Many of us are trying to get a bigger nutrition bang for our buck. We’ve taken note of the messages that it is very important to eat more nutritious meals and have begun to search for which foods bring more nutrition to the plate for the money we are spending.
We also heard it is important to buy locally grown food, not only for the freshness that buying produce from growers that are not transporting the food across country or even from another country, but also because we don’t want to take a chance that the nutritional value of the produce is lost in translation.
We have become even more knowledgeable about the impact of transporting our food miles and miles, not only on the economy but also the environment.
Did you know that importing and transporting our food either by truck, ship or airplane greatly increases the volume of greenhouse gas emissions when fuel is burned in the process? Many foods are flown in from other countries including bell peppers, cherries, and asparagus.
We have also heard that organic food is better for us than food from industrial farms, but what do we really know about organic food? Do we know our farmer, know our food yet?
Is produce from the farmer’s market organic?
“Organic” is actually a labeling term that indicates to consumers the food product has been produced under the approved methods regulated by the United States Department of Agriculture (USDA). Growers must meet organic standards and be certified to sell using this designation.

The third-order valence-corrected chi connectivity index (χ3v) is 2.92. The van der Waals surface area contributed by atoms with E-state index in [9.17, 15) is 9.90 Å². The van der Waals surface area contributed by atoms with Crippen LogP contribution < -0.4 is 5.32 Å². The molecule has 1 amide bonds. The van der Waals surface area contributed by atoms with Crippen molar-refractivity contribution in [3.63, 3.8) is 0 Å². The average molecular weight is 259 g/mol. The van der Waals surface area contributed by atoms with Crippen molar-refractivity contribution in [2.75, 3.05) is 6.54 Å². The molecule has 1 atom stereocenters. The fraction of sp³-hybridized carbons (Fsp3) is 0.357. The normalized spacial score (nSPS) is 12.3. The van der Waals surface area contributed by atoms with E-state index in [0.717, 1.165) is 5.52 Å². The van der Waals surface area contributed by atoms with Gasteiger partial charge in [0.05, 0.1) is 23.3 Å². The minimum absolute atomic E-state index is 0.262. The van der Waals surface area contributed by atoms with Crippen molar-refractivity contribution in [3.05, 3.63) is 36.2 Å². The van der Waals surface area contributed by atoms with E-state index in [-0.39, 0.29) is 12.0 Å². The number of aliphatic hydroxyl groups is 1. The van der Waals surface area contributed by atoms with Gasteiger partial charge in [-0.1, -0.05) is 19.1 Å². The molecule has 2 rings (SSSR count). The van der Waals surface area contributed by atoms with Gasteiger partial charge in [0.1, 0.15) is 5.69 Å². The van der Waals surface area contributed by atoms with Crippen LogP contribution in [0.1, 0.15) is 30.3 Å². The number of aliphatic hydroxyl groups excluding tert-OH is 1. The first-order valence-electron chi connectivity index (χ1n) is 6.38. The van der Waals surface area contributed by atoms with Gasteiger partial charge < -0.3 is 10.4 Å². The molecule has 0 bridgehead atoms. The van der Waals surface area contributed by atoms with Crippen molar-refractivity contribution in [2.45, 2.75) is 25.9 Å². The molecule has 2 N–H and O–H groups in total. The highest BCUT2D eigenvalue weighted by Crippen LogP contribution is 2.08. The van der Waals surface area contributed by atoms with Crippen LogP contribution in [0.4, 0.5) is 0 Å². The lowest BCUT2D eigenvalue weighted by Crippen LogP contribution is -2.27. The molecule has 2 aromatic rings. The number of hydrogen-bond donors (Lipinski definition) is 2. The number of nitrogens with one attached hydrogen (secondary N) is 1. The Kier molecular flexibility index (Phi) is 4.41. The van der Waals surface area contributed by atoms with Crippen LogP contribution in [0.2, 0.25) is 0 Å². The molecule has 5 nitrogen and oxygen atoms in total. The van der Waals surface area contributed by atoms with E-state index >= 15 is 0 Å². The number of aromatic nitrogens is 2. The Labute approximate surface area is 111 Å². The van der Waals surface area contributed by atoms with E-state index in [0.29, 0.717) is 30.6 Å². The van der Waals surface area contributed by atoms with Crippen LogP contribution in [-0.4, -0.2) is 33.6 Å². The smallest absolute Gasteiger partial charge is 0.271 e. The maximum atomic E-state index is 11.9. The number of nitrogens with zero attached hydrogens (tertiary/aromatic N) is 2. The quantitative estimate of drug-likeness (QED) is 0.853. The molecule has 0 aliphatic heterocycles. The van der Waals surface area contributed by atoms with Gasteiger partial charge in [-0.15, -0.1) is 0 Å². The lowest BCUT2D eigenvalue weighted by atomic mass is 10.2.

Farmers who want to bring organic foods to market must be certified organic and follow established growing guidelines. Organic farming became more important to many following an increase in industrial farms using more pesticides and chemicals to produce foods. In the United States, the USDA is responsible for certifying and enforcing the National Organic Program. It regulates food products only.
- Grown without pesticides
- Genetically modified crops and ingredients are prohibited
- Animals aren’t given drugs such as antibiotics, growth hormones or genetically modified vaccines but preventative health practices including vaccines is allowed
- No irradiation used
- Animals aren’t fed wastes, manure, or ethanol by-products
- No food additives, MSG, artificial sweeteners, dyes or preservatives are used
- Packaging must also be preservative free
- 100% organic – ingredients including processing aids
- Organic – at least 95% organic ingredients
- Made with organic ingredients – at least 70% organic ingredients
Benefits of Organic Foods
It seems intuitive that eating more food that is pesticide free will help us maintain our health. (Organic does not mean pesticide free by the way, just approved growing practices. Some pesticides are approved.)
There have been many studies, including a new meta-analysis out of Britain in 2014, that examined an even wider range of previous studies to determine if the nutrient content of organic foods exceeds those grown in other ways (convention/industrial). I also found some data that tomatoes were higher in flavonoids, catsup higher in lycopene, and Texas grapefruits were higher in ascorbic acid but no conclusions that any other items tested were beneficial or if this is consistently true.